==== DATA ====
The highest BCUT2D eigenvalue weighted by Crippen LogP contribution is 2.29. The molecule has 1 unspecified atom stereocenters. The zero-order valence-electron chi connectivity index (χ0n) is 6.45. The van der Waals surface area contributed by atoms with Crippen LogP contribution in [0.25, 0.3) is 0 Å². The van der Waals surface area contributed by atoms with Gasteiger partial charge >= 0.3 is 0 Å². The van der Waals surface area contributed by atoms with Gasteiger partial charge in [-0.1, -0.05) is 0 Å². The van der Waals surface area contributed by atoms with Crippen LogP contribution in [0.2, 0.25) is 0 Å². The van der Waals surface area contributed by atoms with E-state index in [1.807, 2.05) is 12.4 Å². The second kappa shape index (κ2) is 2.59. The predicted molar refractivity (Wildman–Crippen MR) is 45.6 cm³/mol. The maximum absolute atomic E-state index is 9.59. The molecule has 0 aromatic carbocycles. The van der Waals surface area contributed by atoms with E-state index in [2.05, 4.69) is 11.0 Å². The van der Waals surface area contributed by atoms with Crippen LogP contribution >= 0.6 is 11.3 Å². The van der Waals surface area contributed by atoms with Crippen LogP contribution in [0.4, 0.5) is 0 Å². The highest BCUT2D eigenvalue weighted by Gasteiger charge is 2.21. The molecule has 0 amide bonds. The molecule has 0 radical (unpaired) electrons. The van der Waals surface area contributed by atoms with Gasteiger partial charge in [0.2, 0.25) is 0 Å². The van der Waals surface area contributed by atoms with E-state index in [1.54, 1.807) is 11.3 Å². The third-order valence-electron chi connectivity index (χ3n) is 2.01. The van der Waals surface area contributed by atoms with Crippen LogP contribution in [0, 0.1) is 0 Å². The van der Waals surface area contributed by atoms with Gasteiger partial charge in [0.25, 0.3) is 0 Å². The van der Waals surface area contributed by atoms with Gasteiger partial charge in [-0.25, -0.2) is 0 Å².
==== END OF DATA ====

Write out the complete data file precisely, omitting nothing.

The highest BCUT2D eigenvalue weighted by Crippen LogP contribution is 2.29. The molecule has 1 unspecified atom stereocenters. The zero-order valence-electron chi connectivity index (χ0n) is 6.45. The van der Waals surface area contributed by atoms with Crippen LogP contribution in [0.25, 0.3) is 0 Å². The van der Waals surface area contributed by atoms with Gasteiger partial charge >= 0.3 is 0 Å². The van der Waals surface area contributed by atoms with Gasteiger partial charge in [-0.1, -0.05) is 0 Å². The van der Waals surface area contributed by atoms with Crippen LogP contribution in [0.2, 0.25) is 0 Å². The van der Waals surface area contributed by atoms with E-state index in [1.807, 2.05) is 12.4 Å². The second kappa shape index (κ2) is 2.59. The predicted molar refractivity (Wildman–Crippen MR) is 45.6 cm³/mol. The maximum absolute atomic E-state index is 9.59. The molecule has 0 aromatic carbocycles. The van der Waals surface area contributed by atoms with E-state index in [2.05, 4.69) is 11.0 Å². The van der Waals surface area contributed by atoms with Crippen LogP contribution >= 0.6 is 11.3 Å². The van der Waals surface area contributed by atoms with Crippen LogP contribution in [0.4, 0.5) is 0 Å². The highest BCUT2D eigenvalue weighted by Gasteiger charge is 2.21. The molecule has 0 amide bonds. The molecule has 0 radical (unpaired) electrons. The van der Waals surface area contributed by atoms with Gasteiger partial charge in [0.2, 0.25) is 0 Å². The van der Waals surface area contributed by atoms with E-state index in [1.54, 1.807) is 11.3 Å². The third-order valence-electron chi connectivity index (χ3n) is 2.01. The van der Waals surface area contributed by atoms with Crippen LogP contribution in [0, 0.1) is 0 Å². The van der Waals surface area contributed by atoms with Gasteiger partial charge in [0.25, 0.3) is 0 Å². The van der Waals surface area contributed by atoms with Gasteiger partial charge in [-0.25, -0.2) is 0 Å².